Yet, the American spirit is already alive and kicking. True, the State government is up and about, reassuring its peoples that help will come through as fast as possible. Good job and comforting! But the American social spirit of good neighborhoodliness is rolled out already, too! A good friend, in Lancaster posted on her public profile, an offer to any Lancastarians who need a place to warm up or charge their phone. The America Red Cross has set up soup kitchens and places to warm up and charge phones. And many more folks are coming through. This is America! This is the collective spirit that defines America, transcending individual(s) sentiments of bitterness, xenophobia, discrimination and hate. Those negative spirits do not define America!
Personally, I take moments like this to reflect on and ponder over the American Spirit of giving, reaching out, sharing and positive healthy living, both in my neighborhood and my American family. I live in a suburb in the Poconos. My neighborhood has plenty of “stay-at-home moms”, who I have met and interacted with, while waiting at the school bus stop. They are pretty much of mixed identity: Latina, Black, White and Arab. They are wonderful people. If I got to the bus stop late, after my son came back from school, I would trust that one of them would not leave him on his own. At times, I get a call from any one of them, in case were are late to the bus stop in the mornings. Plus, they usually help out anyone with kids who need a ride to the bus stop, for instance, if there is a 2-hour delay and mommy has to go off to work before the bus comes around, or when kids get off the bus and need a ride. They are sweet people.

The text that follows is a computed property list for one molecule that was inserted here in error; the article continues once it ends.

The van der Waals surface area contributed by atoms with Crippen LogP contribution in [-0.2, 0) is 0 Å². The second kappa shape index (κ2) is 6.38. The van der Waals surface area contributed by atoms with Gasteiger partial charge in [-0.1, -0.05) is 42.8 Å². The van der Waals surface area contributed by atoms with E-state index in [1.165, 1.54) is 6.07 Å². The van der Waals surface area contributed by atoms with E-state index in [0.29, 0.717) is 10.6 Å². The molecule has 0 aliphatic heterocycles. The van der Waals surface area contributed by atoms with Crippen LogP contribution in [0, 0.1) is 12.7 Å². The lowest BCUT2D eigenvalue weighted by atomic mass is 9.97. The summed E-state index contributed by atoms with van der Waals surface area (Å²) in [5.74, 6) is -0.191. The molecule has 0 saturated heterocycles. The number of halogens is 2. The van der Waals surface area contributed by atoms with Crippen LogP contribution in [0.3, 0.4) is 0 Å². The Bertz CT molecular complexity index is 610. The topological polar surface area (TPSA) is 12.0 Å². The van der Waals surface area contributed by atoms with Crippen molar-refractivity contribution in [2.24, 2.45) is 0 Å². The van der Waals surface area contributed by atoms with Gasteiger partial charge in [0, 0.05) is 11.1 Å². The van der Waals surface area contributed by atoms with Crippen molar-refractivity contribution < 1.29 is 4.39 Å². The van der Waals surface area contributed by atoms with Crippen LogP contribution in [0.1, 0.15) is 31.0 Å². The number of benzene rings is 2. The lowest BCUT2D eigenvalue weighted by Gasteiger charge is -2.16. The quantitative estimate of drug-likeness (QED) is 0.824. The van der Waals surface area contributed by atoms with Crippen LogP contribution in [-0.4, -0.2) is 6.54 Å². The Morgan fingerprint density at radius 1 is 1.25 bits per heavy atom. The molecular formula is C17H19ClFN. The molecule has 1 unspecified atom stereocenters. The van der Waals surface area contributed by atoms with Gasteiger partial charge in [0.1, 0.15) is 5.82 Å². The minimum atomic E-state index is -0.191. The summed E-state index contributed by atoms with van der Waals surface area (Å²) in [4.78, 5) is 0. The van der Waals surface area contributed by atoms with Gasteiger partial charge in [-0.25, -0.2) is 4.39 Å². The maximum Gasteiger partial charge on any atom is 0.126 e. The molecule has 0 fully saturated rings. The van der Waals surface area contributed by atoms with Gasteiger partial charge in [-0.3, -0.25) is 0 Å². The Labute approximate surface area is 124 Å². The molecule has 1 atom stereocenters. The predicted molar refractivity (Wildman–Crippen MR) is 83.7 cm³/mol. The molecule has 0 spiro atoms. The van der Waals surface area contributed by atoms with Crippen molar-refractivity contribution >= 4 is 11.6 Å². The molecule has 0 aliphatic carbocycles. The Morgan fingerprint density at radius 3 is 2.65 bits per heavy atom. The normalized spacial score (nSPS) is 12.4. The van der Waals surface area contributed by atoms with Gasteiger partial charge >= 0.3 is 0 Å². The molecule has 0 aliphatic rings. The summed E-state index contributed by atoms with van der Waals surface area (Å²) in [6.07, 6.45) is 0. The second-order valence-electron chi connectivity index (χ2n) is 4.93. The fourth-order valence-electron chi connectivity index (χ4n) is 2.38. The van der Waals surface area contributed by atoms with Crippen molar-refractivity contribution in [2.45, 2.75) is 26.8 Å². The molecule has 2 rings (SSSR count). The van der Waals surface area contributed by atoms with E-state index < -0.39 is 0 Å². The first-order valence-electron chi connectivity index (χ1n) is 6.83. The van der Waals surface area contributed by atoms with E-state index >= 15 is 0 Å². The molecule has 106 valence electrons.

Then, there is my American family. With all the drama of each family, there is a beautiful spirit among  my [son’s] American. We laugh, we share, and we party together. There is an openness among them that is beautiful and welcoming. They do not make me feel like “a foreigner”, typical of plenty of folks with whom I have interacted. Perhaps because, they are well traveled, or because they lived in New York for-ever, the most multicultural US city. They have met and interacted with folks from all walks of life, I assume. Of course the “open secret that, Grand dad – my son’s father’s step-dad, who raised him, is Puerto Rican.